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J Immunol. 2000 Dec 1;165(11):6056-66.

Superantigen-induced CD4 T cell tolerance mediated by myeloid cells and IFN-gamma.

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  • 1Trudeau Institute, Saranac Lake, NY 12983, USA.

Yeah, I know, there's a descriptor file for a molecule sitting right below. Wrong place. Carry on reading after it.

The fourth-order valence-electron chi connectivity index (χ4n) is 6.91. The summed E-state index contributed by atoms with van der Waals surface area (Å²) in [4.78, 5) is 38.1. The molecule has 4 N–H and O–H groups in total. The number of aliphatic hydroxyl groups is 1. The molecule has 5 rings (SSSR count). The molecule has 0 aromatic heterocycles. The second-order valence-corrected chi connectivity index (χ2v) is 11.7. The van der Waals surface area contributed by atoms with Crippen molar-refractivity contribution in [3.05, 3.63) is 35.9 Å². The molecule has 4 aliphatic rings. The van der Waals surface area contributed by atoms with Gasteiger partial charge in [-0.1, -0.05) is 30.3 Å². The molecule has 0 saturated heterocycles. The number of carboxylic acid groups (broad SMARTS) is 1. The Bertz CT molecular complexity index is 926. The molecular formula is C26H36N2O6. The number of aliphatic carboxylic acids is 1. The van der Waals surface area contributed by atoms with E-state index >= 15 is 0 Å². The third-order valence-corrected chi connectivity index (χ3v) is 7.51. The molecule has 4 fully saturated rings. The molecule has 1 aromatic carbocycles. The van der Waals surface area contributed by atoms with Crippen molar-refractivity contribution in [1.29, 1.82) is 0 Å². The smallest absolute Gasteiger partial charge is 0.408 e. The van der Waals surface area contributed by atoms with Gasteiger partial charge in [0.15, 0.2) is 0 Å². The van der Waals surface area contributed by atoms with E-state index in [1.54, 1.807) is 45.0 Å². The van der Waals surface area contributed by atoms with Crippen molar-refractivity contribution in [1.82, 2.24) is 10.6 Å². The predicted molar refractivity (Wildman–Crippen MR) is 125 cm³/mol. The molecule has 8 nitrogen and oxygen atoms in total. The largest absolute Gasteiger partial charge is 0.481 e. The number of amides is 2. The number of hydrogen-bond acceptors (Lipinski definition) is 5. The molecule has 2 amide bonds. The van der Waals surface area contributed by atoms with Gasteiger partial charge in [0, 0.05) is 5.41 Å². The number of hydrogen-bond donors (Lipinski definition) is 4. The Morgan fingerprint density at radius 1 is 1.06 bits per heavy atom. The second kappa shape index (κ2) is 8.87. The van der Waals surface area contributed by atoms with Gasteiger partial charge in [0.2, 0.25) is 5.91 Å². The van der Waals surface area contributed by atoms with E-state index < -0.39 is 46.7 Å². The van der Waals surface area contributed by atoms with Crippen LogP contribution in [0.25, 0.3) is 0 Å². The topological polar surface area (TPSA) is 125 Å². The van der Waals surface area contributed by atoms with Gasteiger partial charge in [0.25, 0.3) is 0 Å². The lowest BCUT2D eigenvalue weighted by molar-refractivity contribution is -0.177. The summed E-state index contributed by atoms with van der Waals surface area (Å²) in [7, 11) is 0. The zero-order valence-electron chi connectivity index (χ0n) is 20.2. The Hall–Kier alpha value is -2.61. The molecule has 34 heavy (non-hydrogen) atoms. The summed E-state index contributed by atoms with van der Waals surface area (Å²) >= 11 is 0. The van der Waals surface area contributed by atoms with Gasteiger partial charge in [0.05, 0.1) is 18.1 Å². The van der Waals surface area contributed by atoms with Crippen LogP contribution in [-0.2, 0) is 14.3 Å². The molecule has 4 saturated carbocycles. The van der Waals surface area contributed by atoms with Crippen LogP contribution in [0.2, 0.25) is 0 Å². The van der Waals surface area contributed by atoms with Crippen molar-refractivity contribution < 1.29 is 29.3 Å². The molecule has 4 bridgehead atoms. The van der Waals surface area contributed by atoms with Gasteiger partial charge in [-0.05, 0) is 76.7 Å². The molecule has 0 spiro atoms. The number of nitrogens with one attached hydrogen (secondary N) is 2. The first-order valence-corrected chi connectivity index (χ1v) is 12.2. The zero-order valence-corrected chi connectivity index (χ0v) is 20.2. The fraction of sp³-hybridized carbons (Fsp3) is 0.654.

We have previously shown that systemic staphylococcal enterotoxin A (SEA) injections cause CD4 T cells in TCR-transgenic mice to become tolerant to subsequent ex vivo restimulation. An active IFN-gamma-dependent mechanism of suppression was responsible for the apparent unresponsiveness of the CD4 T cells. In this study, we analyze the response of CD4 T cells isolated throughout the first 10 days of the in vivo response to injected SEA. We show that CD4 T cells isolated at the peak of the in vivo response undergo very little activation-induced cell death after sterile FACS sorting or restimulation in the presence of neutralizing Abs to IFN-gamma. We also show that the IFN-gamma-dependent tolerance develops soon after SEA injection in the spleens of both normal and TCR-transgenic mice. This suppression is dependent upon myeloid cells from the SEA-treated mice and is optimal when inducible NO synthase activity and reactive oxygen intermediates are both present. The data indicate that IFN-gamma, myeloid cells, and a combination of NO and reactive oxygen intermediates all contribute to a common pathway of T cell death that targets activated or responding CD4 T cells. Sorted Gr-1(+) cells from SEA-treated mice also directly suppress the response of naive CD4 T cells in mixed cultures, indicating that this tolerance mechanism may play a role in down-regulating other vigorous immune responses.

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